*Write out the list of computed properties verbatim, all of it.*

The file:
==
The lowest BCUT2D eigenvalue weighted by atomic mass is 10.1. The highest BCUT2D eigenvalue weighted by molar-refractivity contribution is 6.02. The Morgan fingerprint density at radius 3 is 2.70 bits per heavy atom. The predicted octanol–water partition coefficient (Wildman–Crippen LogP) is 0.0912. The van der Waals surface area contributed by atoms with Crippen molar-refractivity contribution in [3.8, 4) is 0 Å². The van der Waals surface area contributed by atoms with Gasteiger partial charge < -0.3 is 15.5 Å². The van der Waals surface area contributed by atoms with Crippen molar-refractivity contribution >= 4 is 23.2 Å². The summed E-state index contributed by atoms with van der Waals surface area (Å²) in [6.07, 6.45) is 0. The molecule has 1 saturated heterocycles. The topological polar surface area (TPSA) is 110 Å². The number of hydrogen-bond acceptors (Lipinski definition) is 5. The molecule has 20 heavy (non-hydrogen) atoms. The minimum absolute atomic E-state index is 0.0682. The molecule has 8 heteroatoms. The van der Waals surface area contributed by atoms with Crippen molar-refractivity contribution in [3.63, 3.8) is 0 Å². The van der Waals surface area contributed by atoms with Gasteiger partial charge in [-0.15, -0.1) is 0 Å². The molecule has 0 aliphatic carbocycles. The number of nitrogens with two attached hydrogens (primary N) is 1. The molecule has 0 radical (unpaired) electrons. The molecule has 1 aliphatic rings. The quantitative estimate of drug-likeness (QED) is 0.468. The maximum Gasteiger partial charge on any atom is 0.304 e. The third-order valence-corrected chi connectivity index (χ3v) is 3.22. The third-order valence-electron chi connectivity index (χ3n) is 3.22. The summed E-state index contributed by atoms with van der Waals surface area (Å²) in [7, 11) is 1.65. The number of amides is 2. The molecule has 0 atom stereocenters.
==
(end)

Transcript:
The lowest BCUT2D eigenvalue weighted by atomic mass is 10.1. The highest BCUT2D eigenvalue weighted by molar-refractivity contribution is 6.02. The Morgan fingerprint density at radius 3 is 2.70 bits per heavy atom. The predicted octanol–water partition coefficient (Wildman–Crippen LogP) is 0.0912. The van der Waals surface area contributed by atoms with Crippen molar-refractivity contribution in [3.8, 4) is 0 Å². The van der Waals surface area contributed by atoms with Gasteiger partial charge < -0.3 is 15.5 Å². The van der Waals surface area contributed by atoms with Crippen molar-refractivity contribution >= 4 is 23.2 Å². The summed E-state index contributed by atoms with van der Waals surface area (Å²) in [6.07, 6.45) is 0. The molecule has 1 saturated heterocycles. The topological polar surface area (TPSA) is 110 Å². The number of hydrogen-bond acceptors (Lipinski definition) is 5. The molecule has 20 heavy (non-hydrogen) atoms. The minimum absolute atomic E-state index is 0.0682. The molecule has 8 heteroatoms. The van der Waals surface area contributed by atoms with Crippen molar-refractivity contribution in [3.63, 3.8) is 0 Å². The van der Waals surface area contributed by atoms with Gasteiger partial charge in [-0.15, -0.1) is 0 Å². The molecule has 0 aliphatic carbocycles. The number of nitrogens with two attached hydrogens (primary N) is 1. The molecule has 0 radical (unpaired) electrons. The molecule has 1 aliphatic rings. The quantitative estimate of drug-likeness (QED) is 0.468. The maximum Gasteiger partial charge on any atom is 0.304 e. The third-order valence-corrected chi connectivity index (χ3v) is 3.22. The third-order valence-electron chi connectivity index (χ3n) is 3.22. The summed E-state index contributed by atoms with van der Waals surface area (Å²) in [7, 11) is 1.65. The number of amides is 2. The molecule has 0 atom stereocenters.